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Guitarist, singer and songwriter Marc Ribot has been a tear of late – his last pair of albums, Ceramic Dog’s YRU Still Here? and his own Songs of Resistance 1942-2018 were both overt broadsides against the bow of the then-presidential administration, filtered through his distinctive prism of avant rock, jazz, worldbeat and whatever else he felt like pulling into the production. Recorded with the Dog (AKA drummer Ches Smith and bassist/jack-of-all-trades Shahzad Ismaily), Hope continues the trend, reflecting the struggles of living through the pandemic.
That doesn’t mean the record is a collection of sad-sack ballads, however. Opening track “B-Flat Ontology” sets the tone: a sardonic,cynical, seething report on the reaction of popular entertainment to the threat of Covid, set to deceptively sedate music. “The Activist” is even angrier – a sneering, first-person rant in disguise of an egomaniacal dissident who cares less for his causes than for the attention it brings him. Set to the calmest music on the album, “They Met in the Middle” goes for a more even-handed jab at centrism and its adherents, though guest saxophonist Darius Jones kicks up a ruckus. Ribot also crawls through a cover of Donovan’s “Wear Your Love Like Heaven” that both drains the original of its hippie optimism, and replaces it with world-weary, but still potent, defiance.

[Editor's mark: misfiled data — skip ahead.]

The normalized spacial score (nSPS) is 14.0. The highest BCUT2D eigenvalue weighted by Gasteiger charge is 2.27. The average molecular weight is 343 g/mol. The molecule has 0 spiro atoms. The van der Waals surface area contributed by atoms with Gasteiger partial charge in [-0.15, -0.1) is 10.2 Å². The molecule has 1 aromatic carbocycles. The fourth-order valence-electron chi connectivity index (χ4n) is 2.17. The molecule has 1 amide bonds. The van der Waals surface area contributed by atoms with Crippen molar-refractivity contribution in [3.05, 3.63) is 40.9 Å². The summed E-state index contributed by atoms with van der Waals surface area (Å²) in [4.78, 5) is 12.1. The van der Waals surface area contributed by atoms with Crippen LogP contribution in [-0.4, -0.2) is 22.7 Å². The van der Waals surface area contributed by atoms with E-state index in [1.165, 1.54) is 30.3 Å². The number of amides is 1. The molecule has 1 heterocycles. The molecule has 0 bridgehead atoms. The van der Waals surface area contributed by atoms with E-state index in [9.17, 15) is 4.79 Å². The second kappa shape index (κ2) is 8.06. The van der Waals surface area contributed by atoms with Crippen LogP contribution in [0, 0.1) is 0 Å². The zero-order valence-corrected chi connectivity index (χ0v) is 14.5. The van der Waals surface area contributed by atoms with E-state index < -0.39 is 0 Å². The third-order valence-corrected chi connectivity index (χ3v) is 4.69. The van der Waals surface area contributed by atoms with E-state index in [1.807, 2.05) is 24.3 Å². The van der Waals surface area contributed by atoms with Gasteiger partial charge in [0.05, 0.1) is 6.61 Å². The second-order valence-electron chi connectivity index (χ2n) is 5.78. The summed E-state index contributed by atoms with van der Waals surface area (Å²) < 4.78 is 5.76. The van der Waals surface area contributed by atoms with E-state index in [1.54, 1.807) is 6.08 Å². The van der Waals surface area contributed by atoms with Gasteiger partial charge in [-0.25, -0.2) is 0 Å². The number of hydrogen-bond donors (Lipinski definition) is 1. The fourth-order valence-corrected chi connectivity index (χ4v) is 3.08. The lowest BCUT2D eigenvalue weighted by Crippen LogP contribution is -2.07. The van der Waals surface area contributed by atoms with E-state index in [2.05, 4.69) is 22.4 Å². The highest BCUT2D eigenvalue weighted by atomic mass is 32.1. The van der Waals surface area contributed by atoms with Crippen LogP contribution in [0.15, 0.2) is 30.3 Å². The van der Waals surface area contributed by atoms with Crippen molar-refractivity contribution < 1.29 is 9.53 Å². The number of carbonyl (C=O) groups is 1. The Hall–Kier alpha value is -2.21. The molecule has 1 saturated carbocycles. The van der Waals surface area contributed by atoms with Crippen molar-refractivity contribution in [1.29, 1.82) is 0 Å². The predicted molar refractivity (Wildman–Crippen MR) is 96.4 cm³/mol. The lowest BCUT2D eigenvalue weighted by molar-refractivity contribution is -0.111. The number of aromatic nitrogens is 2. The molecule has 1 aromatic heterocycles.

Much of the album revolves around vocals, more so than any Ribot project thus far, but plenty of it also accentuates the instrument with which he became (in)famous. “Bertha the Cool” revisits the slick funk grooves of his TSOP tribute act the Young Philadelphians, though through an original song. “The Long Goodbye” lingers in atmospheric, almost ambient waters, before suddenly revving up the noise for a big finish. “Maple Leaf Rage” wanders all over the musical map, from enigmatic drone to bluesy classic rock.
Ribot adherents may find themselves slightly disappointed at the lack of full-blown skronk, the guitarist’s mastery of which is such a large part of his appeal. But Ribot has always displayed an acute musical restlessness, and if he didn’t feel like fracturing the tunes into shards of angular six-string madness this time out, that’s his prerogative. Besides, give Hope a chance, and you’ll find it casts a much more bewitching spell than first spin might suggest.
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